GISS OHC Model Trends: One Question Answered, Another Uncovered


The RealClimate Ocean Heat Content hindcast/projection trend for the GISS Model-E ensemble mean is different than the value that Roger Pielke Sr. has provided based, assumedly, on the same GISS Model ensemble mean. Why?

There is another curiosity to do with the GISS Model-E ensemble mean for Ocean Heat Content. For those readers with graph digitization software or other means of reproducing data from a graph, you may wish to help confirm which model RealClimate has presented for Ocean Heat Content in their Model-Data posts. An example is shown in Figure 1. They identify the coupled model as Model-ER, but is it?

Figure 1

First let’s look at the question with an answer. Then we’ll move onto attempting to determine which Model-E (Model-ER or Model-EH) RealClimate has been presenting for Ocean Heat Content in their annual Model-Data comparison posts.


In their Updates to model-data comparisons and 2010 updates to model-data comparisons, RealClimate presented the ensemble member data and the ensemble mean of the GISS coupled Model-ER for a Global Ocean Heat Content hindcast. RealClimate then determined the linear trend of the OHC ensemble mean from 1993-2002 and projected that through 2010. Figure 2 shows the OHC model-data comparison from the January 2011 post, with some notes added by me. The trend from 1993 through 2010 is approximately 0.7*10^22 Joules per year. Figure 2 in this post is Figure 5 in On Tamino’s Post “Favorite Denier Tricks Or How To Hide The Incline”, with a new title.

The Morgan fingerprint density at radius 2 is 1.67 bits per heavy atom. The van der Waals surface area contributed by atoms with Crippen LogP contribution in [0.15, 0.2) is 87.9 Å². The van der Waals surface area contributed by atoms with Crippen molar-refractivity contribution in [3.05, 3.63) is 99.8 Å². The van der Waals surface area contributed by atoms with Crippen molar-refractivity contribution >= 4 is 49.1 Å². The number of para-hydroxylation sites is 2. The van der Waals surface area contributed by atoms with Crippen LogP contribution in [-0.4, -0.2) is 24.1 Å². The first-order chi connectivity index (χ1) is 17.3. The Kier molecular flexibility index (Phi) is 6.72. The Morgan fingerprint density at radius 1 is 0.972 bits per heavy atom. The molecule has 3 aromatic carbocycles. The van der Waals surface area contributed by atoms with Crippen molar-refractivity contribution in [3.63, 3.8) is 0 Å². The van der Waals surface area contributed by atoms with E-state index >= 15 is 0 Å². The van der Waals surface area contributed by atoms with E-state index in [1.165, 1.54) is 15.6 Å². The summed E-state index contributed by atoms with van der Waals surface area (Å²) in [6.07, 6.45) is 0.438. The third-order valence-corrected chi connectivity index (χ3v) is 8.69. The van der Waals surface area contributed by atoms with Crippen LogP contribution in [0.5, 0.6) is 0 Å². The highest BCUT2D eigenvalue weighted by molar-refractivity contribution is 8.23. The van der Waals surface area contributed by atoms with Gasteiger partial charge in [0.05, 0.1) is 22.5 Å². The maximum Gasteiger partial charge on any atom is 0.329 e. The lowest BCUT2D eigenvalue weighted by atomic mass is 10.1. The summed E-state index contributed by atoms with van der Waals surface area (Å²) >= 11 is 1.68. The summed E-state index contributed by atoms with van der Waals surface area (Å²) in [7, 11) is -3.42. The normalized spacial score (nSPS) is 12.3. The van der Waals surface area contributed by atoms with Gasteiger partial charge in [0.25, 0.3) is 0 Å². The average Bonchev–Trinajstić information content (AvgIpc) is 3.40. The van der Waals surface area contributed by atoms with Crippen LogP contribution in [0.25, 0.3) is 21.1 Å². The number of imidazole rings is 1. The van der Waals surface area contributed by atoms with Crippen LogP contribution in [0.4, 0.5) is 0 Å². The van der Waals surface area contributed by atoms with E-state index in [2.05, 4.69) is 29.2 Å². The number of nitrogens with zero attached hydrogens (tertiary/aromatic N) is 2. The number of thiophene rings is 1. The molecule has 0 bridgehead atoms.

Figure 2

But that RealClimate model trend of does not equal the OHC model trend Roger Pielke Sr. presented in his post Update On A Comparison Of Upper Ocean Heat Content Changes With The GISS Model Predictions. Roger Pielke Sr’s GISS Model E projection was 0.98*10^22 Joules per year and was based on the response by James Hansen, in which Hansen refers to Hansen et al (2005). [Hansen et al (2005) “Earth’s energy imbalance: Confirmation and implications”. PDF] The difference between the RealClimate trend and Hansen/Pielke Sr. trend is significant. Why is there a difference?